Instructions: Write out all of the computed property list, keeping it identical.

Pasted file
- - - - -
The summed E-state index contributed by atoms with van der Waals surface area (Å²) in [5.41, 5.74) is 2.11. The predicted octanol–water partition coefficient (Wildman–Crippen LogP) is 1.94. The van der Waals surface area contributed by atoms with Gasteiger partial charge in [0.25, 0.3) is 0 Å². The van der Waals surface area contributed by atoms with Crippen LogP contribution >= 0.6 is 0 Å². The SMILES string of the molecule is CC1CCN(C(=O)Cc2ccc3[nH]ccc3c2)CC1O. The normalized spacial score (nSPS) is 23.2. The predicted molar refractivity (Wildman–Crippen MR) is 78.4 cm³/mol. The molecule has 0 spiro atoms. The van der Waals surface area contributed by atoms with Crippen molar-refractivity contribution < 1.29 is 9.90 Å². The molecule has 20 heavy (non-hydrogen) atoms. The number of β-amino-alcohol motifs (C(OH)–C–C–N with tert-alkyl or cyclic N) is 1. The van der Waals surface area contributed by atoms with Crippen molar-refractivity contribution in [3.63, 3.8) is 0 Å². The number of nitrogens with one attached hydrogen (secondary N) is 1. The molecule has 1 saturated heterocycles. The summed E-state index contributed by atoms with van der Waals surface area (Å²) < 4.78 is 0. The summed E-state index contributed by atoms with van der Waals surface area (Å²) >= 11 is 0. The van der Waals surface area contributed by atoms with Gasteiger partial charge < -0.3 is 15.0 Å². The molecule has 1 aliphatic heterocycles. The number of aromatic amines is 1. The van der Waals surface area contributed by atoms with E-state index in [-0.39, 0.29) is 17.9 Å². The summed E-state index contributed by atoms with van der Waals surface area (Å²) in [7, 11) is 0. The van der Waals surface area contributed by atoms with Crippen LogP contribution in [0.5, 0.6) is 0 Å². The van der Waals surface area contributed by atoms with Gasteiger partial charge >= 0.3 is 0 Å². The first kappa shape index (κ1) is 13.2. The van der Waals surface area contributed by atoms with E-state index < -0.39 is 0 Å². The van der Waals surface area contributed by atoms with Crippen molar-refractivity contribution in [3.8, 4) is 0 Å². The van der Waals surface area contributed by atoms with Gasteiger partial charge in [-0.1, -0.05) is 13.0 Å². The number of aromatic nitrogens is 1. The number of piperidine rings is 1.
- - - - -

The summed E-state index contributed by atoms with van der Waals surface area (Å²) in [5.41, 5.74) is 2.11. The predicted octanol–water partition coefficient (Wildman–Crippen LogP) is 1.94. The van der Waals surface area contributed by atoms with Gasteiger partial charge in [0.25, 0.3) is 0 Å². The van der Waals surface area contributed by atoms with Crippen LogP contribution >= 0.6 is 0 Å². The SMILES string of the molecule is CC1CCN(C(=O)Cc2ccc3[nH]ccc3c2)CC1O. The normalized spacial score (nSPS) is 23.2. The predicted molar refractivity (Wildman–Crippen MR) is 78.4 cm³/mol. The molecule has 0 spiro atoms. The van der Waals surface area contributed by atoms with Crippen molar-refractivity contribution < 1.29 is 9.90 Å². The molecule has 20 heavy (non-hydrogen) atoms. The number of β-amino-alcohol motifs (C(OH)–C–C–N with tert-alkyl or cyclic N) is 1. The van der Waals surface area contributed by atoms with Crippen molar-refractivity contribution in [3.63, 3.8) is 0 Å². The number of nitrogens with one attached hydrogen (secondary N) is 1. The molecule has 1 saturated heterocycles. The summed E-state index contributed by atoms with van der Waals surface area (Å²) < 4.78 is 0. The summed E-state index contributed by atoms with van der Waals surface area (Å²) >= 11 is 0. The van der Waals surface area contributed by atoms with Gasteiger partial charge < -0.3 is 15.0 Å². The molecule has 1 aliphatic heterocycles. The number of aromatic amines is 1. The van der Waals surface area contributed by atoms with E-state index in [-0.39, 0.29) is 17.9 Å². The summed E-state index contributed by atoms with van der Waals surface area (Å²) in [7, 11) is 0. The van der Waals surface area contributed by atoms with Crippen LogP contribution in [0.5, 0.6) is 0 Å². The van der Waals surface area contributed by atoms with Gasteiger partial charge >= 0.3 is 0 Å². The first kappa shape index (κ1) is 13.2. The van der Waals surface area contributed by atoms with E-state index < -0.39 is 0 Å². The van der Waals surface area contributed by atoms with Crippen molar-refractivity contribution in [3.8, 4) is 0 Å². The van der Waals surface area contributed by atoms with Gasteiger partial charge in [-0.1, -0.05) is 13.0 Å². The number of aromatic nitrogens is 1. The number of piperidine rings is 1.